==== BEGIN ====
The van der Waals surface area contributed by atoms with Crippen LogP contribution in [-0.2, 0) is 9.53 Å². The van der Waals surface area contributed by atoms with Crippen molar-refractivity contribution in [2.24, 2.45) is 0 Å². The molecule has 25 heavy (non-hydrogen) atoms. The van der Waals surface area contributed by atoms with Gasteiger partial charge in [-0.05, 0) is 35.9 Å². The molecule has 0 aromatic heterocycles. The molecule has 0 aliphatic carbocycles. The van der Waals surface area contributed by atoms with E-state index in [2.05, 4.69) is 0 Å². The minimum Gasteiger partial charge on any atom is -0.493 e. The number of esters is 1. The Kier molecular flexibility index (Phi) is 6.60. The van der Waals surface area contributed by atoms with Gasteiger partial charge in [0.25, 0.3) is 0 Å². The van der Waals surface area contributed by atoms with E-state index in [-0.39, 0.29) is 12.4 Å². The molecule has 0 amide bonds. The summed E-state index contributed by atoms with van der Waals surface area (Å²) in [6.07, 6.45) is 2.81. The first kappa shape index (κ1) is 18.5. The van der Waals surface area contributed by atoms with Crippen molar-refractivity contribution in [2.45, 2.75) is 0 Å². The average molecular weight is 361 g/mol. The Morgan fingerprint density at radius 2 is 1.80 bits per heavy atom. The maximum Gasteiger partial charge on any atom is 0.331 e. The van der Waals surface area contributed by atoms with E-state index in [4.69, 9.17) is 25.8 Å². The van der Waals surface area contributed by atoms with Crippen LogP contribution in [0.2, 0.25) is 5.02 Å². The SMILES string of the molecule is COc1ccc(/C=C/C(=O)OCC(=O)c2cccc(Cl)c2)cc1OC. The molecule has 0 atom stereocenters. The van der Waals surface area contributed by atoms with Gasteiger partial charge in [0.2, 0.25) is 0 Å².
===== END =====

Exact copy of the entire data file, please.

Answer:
The van der Waals surface area contributed by atoms with Crippen LogP contribution in [-0.2, 0) is 9.53 Å². The van der Waals surface area contributed by atoms with Crippen molar-refractivity contribution in [2.24, 2.45) is 0 Å². The molecule has 25 heavy (non-hydrogen) atoms. The van der Waals surface area contributed by atoms with Gasteiger partial charge in [-0.05, 0) is 35.9 Å². The molecule has 0 aromatic heterocycles. The molecule has 0 aliphatic carbocycles. The van der Waals surface area contributed by atoms with E-state index in [2.05, 4.69) is 0 Å². The minimum Gasteiger partial charge on any atom is -0.493 e. The number of esters is 1. The Kier molecular flexibility index (Phi) is 6.60. The van der Waals surface area contributed by atoms with Gasteiger partial charge in [0.25, 0.3) is 0 Å². The van der Waals surface area contributed by atoms with E-state index in [-0.39, 0.29) is 12.4 Å². The molecule has 0 amide bonds. The summed E-state index contributed by atoms with van der Waals surface area (Å²) in [6.07, 6.45) is 2.81. The first kappa shape index (κ1) is 18.5. The van der Waals surface area contributed by atoms with Crippen molar-refractivity contribution in [2.45, 2.75) is 0 Å². The average molecular weight is 361 g/mol. The Morgan fingerprint density at radius 2 is 1.80 bits per heavy atom. The maximum Gasteiger partial charge on any atom is 0.331 e. The van der Waals surface area contributed by atoms with E-state index in [4.69, 9.17) is 25.8 Å². The van der Waals surface area contributed by atoms with Crippen LogP contribution in [0.2, 0.25) is 5.02 Å². The SMILES string of the molecule is COc1ccc(/C=C/C(=O)OCC(=O)c2cccc(Cl)c2)cc1OC. The molecule has 0 atom stereocenters. The van der Waals surface area contributed by atoms with Gasteiger partial charge in [0.2, 0.25) is 0 Å².